After Father Enki had lifted his eyes across the Euphrates, he stood up full of lust like a rampant bull, lifted his penis, ejaculated, and filled the Tigris with flowing water. He was like a wild cow mooing for its young in the wild grass, its scorpion-infested cow pen. The Tigris rejoiced in its heart like a great wild bull, when it was born. It brought water, flowing water indeed: its wine will be sweet. It brought barley, mottled barley indeed: the people will eat it. Enki put on the diadem as a sign of lordship; he put on the good crown as a sign of kingship, touching the ground on his left side. Plenty came forth out of the earth for him.
Enki, the lord of the destinies, Enki, the king of the Abzu, placed in charge of all this, him who holds a scepter in his right hand, him who with glorious mouth submits to verification the devouring force of the Tigris and Euphrates, while prosperity pours forth from the palace like oil—Enbilulu, the inspector of waterways.
He organized plows, yokes, and teams. The great prince Enki opened up the holy furrows and made the barley grow on the cultivated fields. Enki placed in charge of them the lord who wears the diadem, the ornament of the high plain, him of the implements, the farmer of Enlil—Enkimdu, responsible for ditches and dikes.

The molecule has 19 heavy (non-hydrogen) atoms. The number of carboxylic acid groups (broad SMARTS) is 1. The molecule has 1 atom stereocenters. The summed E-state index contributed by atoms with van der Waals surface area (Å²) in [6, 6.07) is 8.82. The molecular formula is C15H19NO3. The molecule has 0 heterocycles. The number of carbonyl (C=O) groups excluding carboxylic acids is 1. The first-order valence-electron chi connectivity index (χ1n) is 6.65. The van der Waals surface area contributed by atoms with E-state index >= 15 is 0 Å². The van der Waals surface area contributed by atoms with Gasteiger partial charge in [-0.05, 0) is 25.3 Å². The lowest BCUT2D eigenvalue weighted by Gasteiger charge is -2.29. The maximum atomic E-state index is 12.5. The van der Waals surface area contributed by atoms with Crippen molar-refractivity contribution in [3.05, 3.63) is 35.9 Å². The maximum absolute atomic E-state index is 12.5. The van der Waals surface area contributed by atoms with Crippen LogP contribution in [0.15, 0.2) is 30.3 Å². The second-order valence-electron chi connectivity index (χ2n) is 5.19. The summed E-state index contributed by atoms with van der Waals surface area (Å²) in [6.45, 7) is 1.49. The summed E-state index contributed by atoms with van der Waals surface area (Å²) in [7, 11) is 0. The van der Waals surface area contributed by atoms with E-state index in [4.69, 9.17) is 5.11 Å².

The lord called the cultivated fields and bestowed on them mottled barley. Enki made chickpeas and lentils grow. He heaped up into piles the early, mottled and innuha varieties of barley. Enki multiplied the stockpiles and stacks, and with Enlil’s help he enhanced the people’s prosperity. Enki placed in charge of all this her whose head and body are dappled, whose face is covered in syrup, the mistress who causes sexual intercourse, the power of the land, the life of the black-headed—Ezina, the good bread of the whole world.
© 2003, 2004, 2005, 2006 by The ETCSL Project, Faculty of Oriental Studies. Used with permission of Oxford University Faculty of Oriental Studies.
From “Enki and the World Order.” Enki, whose name means “lord of the earth,” devised national boundaries and organized the pantheon. He was often represented as half-goat and half-fish, a crossbreed that forms the basis for the figure of the astrological sign Capricorn.
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